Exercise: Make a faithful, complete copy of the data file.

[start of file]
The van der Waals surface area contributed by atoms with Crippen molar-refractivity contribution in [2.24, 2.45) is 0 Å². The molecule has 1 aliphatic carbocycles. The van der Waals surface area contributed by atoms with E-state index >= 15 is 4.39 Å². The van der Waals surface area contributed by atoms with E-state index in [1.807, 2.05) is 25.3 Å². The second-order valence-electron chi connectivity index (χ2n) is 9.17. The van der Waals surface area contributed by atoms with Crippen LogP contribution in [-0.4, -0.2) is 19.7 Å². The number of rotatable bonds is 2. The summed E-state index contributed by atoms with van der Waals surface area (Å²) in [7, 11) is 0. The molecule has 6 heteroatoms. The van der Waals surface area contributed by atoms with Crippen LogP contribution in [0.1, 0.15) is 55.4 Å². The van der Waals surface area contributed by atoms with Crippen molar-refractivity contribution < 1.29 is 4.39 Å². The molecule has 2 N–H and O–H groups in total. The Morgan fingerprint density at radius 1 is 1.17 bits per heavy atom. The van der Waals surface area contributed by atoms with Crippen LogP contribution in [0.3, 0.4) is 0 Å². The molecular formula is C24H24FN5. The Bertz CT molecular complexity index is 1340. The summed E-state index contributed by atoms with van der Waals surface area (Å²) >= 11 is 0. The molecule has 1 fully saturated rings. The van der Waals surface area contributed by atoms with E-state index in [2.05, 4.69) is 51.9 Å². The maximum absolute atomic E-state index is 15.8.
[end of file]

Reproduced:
The van der Waals surface area contributed by atoms with Crippen molar-refractivity contribution in [2.24, 2.45) is 0 Å². The molecule has 1 aliphatic carbocycles. The van der Waals surface area contributed by atoms with E-state index >= 15 is 4.39 Å². The van der Waals surface area contributed by atoms with E-state index in [1.807, 2.05) is 25.3 Å². The second-order valence-electron chi connectivity index (χ2n) is 9.17. The van der Waals surface area contributed by atoms with Crippen LogP contribution in [-0.4, -0.2) is 19.7 Å². The number of rotatable bonds is 2. The summed E-state index contributed by atoms with van der Waals surface area (Å²) in [7, 11) is 0. The molecule has 6 heteroatoms. The van der Waals surface area contributed by atoms with Crippen LogP contribution in [0.1, 0.15) is 55.4 Å². The van der Waals surface area contributed by atoms with Crippen molar-refractivity contribution < 1.29 is 4.39 Å². The molecule has 2 N–H and O–H groups in total. The Morgan fingerprint density at radius 1 is 1.17 bits per heavy atom. The van der Waals surface area contributed by atoms with Crippen LogP contribution in [0.3, 0.4) is 0 Å². The molecular formula is C24H24FN5. The Bertz CT molecular complexity index is 1340. The summed E-state index contributed by atoms with van der Waals surface area (Å²) >= 11 is 0. The molecule has 1 fully saturated rings. The van der Waals surface area contributed by atoms with E-state index in [2.05, 4.69) is 51.9 Å². The maximum absolute atomic E-state index is 15.8.